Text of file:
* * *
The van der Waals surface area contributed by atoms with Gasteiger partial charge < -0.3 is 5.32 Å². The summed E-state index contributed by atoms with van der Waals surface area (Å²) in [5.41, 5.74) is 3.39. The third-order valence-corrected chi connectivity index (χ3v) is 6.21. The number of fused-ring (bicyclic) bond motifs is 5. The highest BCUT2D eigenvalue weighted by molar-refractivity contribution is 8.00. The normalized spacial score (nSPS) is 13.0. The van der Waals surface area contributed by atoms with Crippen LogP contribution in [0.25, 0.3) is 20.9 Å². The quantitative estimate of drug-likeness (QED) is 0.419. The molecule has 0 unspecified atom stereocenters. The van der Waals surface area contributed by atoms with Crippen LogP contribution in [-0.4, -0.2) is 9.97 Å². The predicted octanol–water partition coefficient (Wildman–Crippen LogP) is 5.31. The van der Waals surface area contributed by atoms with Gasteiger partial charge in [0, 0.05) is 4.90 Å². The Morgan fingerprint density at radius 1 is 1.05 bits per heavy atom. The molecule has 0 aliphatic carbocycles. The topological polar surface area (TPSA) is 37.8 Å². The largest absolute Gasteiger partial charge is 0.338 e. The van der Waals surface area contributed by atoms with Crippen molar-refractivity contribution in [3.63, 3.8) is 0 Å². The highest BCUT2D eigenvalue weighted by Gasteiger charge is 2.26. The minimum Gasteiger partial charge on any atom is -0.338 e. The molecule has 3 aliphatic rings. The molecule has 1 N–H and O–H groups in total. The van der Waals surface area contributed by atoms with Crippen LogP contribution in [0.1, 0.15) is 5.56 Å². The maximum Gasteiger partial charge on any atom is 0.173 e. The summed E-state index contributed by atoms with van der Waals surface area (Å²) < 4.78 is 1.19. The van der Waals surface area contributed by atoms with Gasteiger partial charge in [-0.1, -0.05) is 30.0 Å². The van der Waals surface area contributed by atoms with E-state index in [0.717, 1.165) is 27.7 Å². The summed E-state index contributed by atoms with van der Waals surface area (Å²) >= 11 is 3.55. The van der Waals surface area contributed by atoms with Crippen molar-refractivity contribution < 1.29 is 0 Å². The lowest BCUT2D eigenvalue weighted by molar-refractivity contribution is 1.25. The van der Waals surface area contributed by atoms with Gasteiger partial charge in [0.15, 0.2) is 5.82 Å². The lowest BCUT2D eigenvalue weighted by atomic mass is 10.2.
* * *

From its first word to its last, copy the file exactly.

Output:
The van der Waals surface area contributed by atoms with Gasteiger partial charge < -0.3 is 5.32 Å². The summed E-state index contributed by atoms with van der Waals surface area (Å²) in [5.41, 5.74) is 3.39. The third-order valence-corrected chi connectivity index (χ3v) is 6.21. The number of fused-ring (bicyclic) bond motifs is 5. The highest BCUT2D eigenvalue weighted by molar-refractivity contribution is 8.00. The normalized spacial score (nSPS) is 13.0. The van der Waals surface area contributed by atoms with Crippen LogP contribution in [0.25, 0.3) is 20.9 Å². The quantitative estimate of drug-likeness (QED) is 0.419. The molecule has 0 unspecified atom stereocenters. The van der Waals surface area contributed by atoms with Crippen LogP contribution in [-0.4, -0.2) is 9.97 Å². The predicted octanol–water partition coefficient (Wildman–Crippen LogP) is 5.31. The van der Waals surface area contributed by atoms with Gasteiger partial charge in [0, 0.05) is 4.90 Å². The Morgan fingerprint density at radius 1 is 1.05 bits per heavy atom. The molecule has 0 aliphatic carbocycles. The topological polar surface area (TPSA) is 37.8 Å². The largest absolute Gasteiger partial charge is 0.338 e. The van der Waals surface area contributed by atoms with Crippen molar-refractivity contribution in [3.63, 3.8) is 0 Å². The highest BCUT2D eigenvalue weighted by Gasteiger charge is 2.26. The minimum Gasteiger partial charge on any atom is -0.338 e. The molecule has 3 aliphatic rings. The molecule has 1 N–H and O–H groups in total. The van der Waals surface area contributed by atoms with Crippen LogP contribution in [0.1, 0.15) is 5.56 Å². The maximum Gasteiger partial charge on any atom is 0.173 e. The summed E-state index contributed by atoms with van der Waals surface area (Å²) < 4.78 is 1.19. The van der Waals surface area contributed by atoms with Gasteiger partial charge in [-0.1, -0.05) is 30.0 Å². The van der Waals surface area contributed by atoms with E-state index in [0.717, 1.165) is 27.7 Å². The summed E-state index contributed by atoms with van der Waals surface area (Å²) >= 11 is 3.55. The van der Waals surface area contributed by atoms with Crippen molar-refractivity contribution < 1.29 is 0 Å². The lowest BCUT2D eigenvalue weighted by molar-refractivity contribution is 1.25. The van der Waals surface area contributed by atoms with Gasteiger partial charge in [0.15, 0.2) is 5.82 Å². The lowest BCUT2D eigenvalue weighted by atomic mass is 10.2.